Carmen Trotta, prisoner of his own conscience

February 15, 2019

The Villager

Carmen Trotta, prisoner of his own conscience

by Mary Reinholz

It’s not every day that I get a chance to interview a devout man of faith and derring-do whose religiously inspired activism has put him under house arrest at an East Village soup kitchen and men’s shelter run by Catholic Worker volunteers. However, I did just that when I recently sat down with Carmen Trotta, indicted last spring after an anti-nuke protest in the deep South.

There, inside the Catholic Worker’s fifth-floor walk-up building on E. First St., his longtime residence, Trotta, 56, wears an ankle monitor and awaits trial out of state. The reason why? Trotta joined six elderly pacifists who, on April 4, broke into the Kings Bay Naval Submarine Base in Georgia under cover of darkness to mark the 50th anniversary of Martin Luther King’s assassination. They splattered blood on government property to protest the anti-ballistic nuclear missiles stored inside the port’s Trident submarines, calling them illegal, immoral and an existential threat to the planet.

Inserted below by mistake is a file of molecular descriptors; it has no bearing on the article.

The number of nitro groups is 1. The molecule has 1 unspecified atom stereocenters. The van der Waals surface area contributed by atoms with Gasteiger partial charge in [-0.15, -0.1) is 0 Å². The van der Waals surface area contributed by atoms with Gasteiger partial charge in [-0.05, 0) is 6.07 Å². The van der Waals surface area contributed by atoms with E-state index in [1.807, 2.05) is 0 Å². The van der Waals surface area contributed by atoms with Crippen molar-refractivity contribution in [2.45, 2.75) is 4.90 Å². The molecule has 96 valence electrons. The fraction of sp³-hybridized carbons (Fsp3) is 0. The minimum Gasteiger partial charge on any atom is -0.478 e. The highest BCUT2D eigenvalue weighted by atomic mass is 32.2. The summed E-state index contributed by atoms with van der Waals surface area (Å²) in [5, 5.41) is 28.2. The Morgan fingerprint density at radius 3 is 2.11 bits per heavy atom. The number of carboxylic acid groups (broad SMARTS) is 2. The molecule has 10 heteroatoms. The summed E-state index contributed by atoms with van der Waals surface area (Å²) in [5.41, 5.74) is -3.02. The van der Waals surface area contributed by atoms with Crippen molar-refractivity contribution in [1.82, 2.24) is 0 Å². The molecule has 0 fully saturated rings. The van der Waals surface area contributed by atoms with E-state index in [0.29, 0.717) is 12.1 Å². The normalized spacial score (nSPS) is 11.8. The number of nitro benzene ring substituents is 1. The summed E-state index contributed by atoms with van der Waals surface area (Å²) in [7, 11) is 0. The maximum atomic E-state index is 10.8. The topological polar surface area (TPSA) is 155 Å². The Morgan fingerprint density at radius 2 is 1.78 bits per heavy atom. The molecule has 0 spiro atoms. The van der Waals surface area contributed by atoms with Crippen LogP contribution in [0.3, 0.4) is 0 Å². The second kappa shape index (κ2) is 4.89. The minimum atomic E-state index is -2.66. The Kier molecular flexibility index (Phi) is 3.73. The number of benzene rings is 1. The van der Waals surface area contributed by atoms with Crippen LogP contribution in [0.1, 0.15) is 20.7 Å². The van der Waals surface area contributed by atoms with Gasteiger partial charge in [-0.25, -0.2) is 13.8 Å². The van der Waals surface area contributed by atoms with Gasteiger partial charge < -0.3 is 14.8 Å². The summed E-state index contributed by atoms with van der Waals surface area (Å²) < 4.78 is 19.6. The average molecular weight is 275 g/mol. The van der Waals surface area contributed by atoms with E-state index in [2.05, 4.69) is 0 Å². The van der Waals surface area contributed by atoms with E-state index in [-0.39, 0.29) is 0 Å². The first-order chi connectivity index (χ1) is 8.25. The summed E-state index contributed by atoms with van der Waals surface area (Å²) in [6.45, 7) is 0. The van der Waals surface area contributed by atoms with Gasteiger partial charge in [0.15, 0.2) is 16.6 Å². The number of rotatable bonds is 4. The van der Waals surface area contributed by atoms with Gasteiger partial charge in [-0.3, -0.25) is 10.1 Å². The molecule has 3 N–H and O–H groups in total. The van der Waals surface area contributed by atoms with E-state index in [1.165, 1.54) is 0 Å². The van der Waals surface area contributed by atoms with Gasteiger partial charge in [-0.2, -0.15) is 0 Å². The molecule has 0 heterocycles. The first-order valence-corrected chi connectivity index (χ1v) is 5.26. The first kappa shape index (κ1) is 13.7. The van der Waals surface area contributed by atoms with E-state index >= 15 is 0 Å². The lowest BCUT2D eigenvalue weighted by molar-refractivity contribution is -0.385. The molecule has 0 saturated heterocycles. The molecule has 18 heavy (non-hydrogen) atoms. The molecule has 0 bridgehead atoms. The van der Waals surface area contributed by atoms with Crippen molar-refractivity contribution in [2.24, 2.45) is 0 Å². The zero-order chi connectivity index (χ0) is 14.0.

“We went to the scene of the crime,” Trotta told me. He was referring to his Catholic comrades in the radical Plowshares movement who carried bolt cutters, hammers, crime-scene tape, vials of human blood and their own indictment of nuclear weapons. “These weapons are illegal,” he insisted. “If they’re not illegal, then there is no law.”

It took naval officers more than two hours to discover the seven protesters, according to early news reports. A base spokesperson, Scott Bassett, flat-out refused to answer my questions on what appeared to be a major breach of security at Kings Bay.

I reminded Trotta that he had broken laws to get inside a 1,700-acre base of the Atlantic Fleet, which has at least six subs that contain missiles with nuclear warheads capable of delivering far more firepower than the U.S. bomb dropped on Hiroshima.

“Is it a crime to to break into somebody’s house if it’s burning?” he responded.

In the wake of his April 5 arrest, for which he pleaded not guilty, Trotta — who was named Carmen after his immigrant Italian grandfather — spent about 50 days in a Georgia county jail. He was then released on $1,000 bond. He told me he now faces the possibility of up to 20 years in federal prison…

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